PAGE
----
Easily overlooked in damp places, wet mud, shallow lake margins and shaded places, Water-pepper is an erect, hairless annual which reaches to about 70cm tall. Its stems are graceful, arched, slender spikes of inconspicuous little pale pink flowers (3-4mm) which bloom from July to September. These little flowers can occasionally be greenish-white. The leaves are alternate, lanceolate and untoothed, and at their base is an ochrea or papery sheath which is brown. This is a native plant, found in most parts of the country with the exception of the Centre. It belongs to the Polygonaceae family.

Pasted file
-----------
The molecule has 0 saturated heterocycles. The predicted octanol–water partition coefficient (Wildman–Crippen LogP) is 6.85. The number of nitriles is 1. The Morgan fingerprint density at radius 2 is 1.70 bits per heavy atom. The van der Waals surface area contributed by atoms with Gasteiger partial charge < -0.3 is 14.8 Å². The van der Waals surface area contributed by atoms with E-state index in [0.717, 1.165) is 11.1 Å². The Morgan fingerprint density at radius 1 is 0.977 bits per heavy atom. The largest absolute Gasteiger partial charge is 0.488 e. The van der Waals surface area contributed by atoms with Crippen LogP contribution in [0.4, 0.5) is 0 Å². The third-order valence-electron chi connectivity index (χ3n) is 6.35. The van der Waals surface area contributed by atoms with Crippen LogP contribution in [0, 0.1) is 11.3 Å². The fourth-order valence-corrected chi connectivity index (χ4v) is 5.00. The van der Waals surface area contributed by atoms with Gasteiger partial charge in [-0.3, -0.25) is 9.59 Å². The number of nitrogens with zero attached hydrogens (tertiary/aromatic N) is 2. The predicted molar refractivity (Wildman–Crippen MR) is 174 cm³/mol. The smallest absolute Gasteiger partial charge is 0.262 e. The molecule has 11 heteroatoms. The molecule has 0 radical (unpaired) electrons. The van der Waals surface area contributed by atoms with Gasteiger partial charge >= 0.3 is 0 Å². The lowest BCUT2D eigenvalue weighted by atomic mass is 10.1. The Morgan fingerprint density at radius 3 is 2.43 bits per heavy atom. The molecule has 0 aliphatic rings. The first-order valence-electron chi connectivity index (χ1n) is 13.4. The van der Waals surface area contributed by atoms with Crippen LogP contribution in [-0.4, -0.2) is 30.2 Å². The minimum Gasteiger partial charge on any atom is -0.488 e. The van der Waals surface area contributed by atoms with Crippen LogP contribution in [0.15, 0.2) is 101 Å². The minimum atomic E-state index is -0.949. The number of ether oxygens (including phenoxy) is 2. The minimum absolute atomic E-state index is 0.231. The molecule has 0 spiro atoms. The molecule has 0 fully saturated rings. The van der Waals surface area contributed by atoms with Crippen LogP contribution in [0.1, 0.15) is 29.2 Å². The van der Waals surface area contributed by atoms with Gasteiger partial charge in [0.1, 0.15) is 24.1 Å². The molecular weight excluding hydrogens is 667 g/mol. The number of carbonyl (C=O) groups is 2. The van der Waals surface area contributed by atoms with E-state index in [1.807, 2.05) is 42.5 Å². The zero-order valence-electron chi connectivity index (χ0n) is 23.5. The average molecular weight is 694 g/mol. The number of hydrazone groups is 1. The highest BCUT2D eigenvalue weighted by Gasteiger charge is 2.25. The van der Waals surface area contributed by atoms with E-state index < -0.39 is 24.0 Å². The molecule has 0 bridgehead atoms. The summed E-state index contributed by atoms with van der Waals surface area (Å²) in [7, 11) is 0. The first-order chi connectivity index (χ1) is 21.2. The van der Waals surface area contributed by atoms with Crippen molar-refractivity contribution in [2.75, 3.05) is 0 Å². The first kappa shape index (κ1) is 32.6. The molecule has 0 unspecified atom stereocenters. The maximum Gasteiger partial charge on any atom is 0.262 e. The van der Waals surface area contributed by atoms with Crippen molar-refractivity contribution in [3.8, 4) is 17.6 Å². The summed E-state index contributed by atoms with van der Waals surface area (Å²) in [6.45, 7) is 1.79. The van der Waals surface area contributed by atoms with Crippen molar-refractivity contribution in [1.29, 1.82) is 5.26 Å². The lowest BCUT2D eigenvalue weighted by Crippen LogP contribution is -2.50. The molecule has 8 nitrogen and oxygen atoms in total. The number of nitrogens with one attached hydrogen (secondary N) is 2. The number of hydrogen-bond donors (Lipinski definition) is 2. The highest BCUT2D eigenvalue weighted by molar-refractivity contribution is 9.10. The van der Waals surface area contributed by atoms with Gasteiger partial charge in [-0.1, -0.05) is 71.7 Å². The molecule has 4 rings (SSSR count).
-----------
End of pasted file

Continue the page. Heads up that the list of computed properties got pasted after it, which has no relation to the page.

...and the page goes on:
I first saw this plant in 2009 at Corr na Móna, Co Galway where Sorcha Peirce kindly pointed out to me. Together with her husband, Roy Peirce, Sorcha runs Grasshopper Cottage, a fishing-lodge (also catering for botanists) on the shores of Lough Corrib (see www.troutfishingireland.com )
If you are satisfied you have correctly identified this plant, please submit your sighting to the National Biodiversity Data Centre